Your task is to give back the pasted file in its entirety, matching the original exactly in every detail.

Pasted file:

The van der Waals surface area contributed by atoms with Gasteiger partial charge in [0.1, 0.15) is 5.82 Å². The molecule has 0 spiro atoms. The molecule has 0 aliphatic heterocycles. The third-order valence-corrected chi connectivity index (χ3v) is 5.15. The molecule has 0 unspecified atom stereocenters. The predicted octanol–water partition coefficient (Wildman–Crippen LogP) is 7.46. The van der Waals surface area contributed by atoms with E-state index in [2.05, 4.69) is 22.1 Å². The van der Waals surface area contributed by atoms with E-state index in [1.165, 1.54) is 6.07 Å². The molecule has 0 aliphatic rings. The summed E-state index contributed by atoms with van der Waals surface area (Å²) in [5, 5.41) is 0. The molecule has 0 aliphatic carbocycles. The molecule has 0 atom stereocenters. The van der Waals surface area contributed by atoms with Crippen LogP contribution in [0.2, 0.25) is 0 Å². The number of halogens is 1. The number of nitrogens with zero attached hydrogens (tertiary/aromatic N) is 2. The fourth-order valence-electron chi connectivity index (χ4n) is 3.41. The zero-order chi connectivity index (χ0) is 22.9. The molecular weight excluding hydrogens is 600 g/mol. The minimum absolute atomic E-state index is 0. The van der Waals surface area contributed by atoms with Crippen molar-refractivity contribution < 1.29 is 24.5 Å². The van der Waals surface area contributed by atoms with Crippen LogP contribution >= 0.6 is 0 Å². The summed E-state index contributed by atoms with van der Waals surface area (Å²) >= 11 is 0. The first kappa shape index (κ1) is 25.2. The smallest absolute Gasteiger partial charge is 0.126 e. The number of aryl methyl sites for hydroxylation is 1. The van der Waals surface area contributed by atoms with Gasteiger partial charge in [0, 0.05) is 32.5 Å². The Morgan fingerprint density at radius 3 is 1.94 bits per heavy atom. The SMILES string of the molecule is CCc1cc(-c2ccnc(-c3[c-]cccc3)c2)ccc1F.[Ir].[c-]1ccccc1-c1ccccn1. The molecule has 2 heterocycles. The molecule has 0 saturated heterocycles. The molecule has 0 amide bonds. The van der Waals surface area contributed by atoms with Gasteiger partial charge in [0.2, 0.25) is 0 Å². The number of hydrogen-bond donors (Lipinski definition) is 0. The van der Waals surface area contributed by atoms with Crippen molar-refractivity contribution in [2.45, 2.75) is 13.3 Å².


The van der Waals surface area contributed by atoms with Gasteiger partial charge in [0.1, 0.15) is 5.82 Å². The molecule has 0 spiro atoms. The molecule has 0 aliphatic heterocycles. The third-order valence-corrected chi connectivity index (χ3v) is 5.15. The molecule has 0 unspecified atom stereocenters. The predicted octanol–water partition coefficient (Wildman–Crippen LogP) is 7.46. The van der Waals surface area contributed by atoms with E-state index in [2.05, 4.69) is 22.1 Å². The van der Waals surface area contributed by atoms with E-state index in [1.165, 1.54) is 6.07 Å². The molecule has 0 aliphatic rings. The summed E-state index contributed by atoms with van der Waals surface area (Å²) in [5, 5.41) is 0. The molecule has 0 aliphatic carbocycles. The molecule has 0 atom stereocenters. The van der Waals surface area contributed by atoms with Crippen LogP contribution in [0.2, 0.25) is 0 Å². The number of halogens is 1. The number of nitrogens with zero attached hydrogens (tertiary/aromatic N) is 2. The fourth-order valence-electron chi connectivity index (χ4n) is 3.41. The zero-order chi connectivity index (χ0) is 22.9. The molecular weight excluding hydrogens is 600 g/mol. The minimum absolute atomic E-state index is 0. The van der Waals surface area contributed by atoms with Crippen molar-refractivity contribution < 1.29 is 24.5 Å². The van der Waals surface area contributed by atoms with Crippen LogP contribution >= 0.6 is 0 Å². The summed E-state index contributed by atoms with van der Waals surface area (Å²) >= 11 is 0. The first kappa shape index (κ1) is 25.2. The smallest absolute Gasteiger partial charge is 0.126 e. The number of aryl methyl sites for hydroxylation is 1. The van der Waals surface area contributed by atoms with Gasteiger partial charge in [0, 0.05) is 32.5 Å². The Morgan fingerprint density at radius 3 is 1.94 bits per heavy atom. The SMILES string of the molecule is CCc1cc(-c2ccnc(-c3[c-]cccc3)c2)ccc1F.[Ir].[c-]1ccccc1-c1ccccn1. The molecule has 2 heterocycles. The molecule has 0 saturated heterocycles. The molecule has 0 amide bonds. The van der Waals surface area contributed by atoms with Gasteiger partial charge in [0.2, 0.25) is 0 Å². The number of hydrogen-bond donors (Lipinski definition) is 0. The van der Waals surface area contributed by atoms with Crippen molar-refractivity contribution in [2.45, 2.75) is 13.3 Å².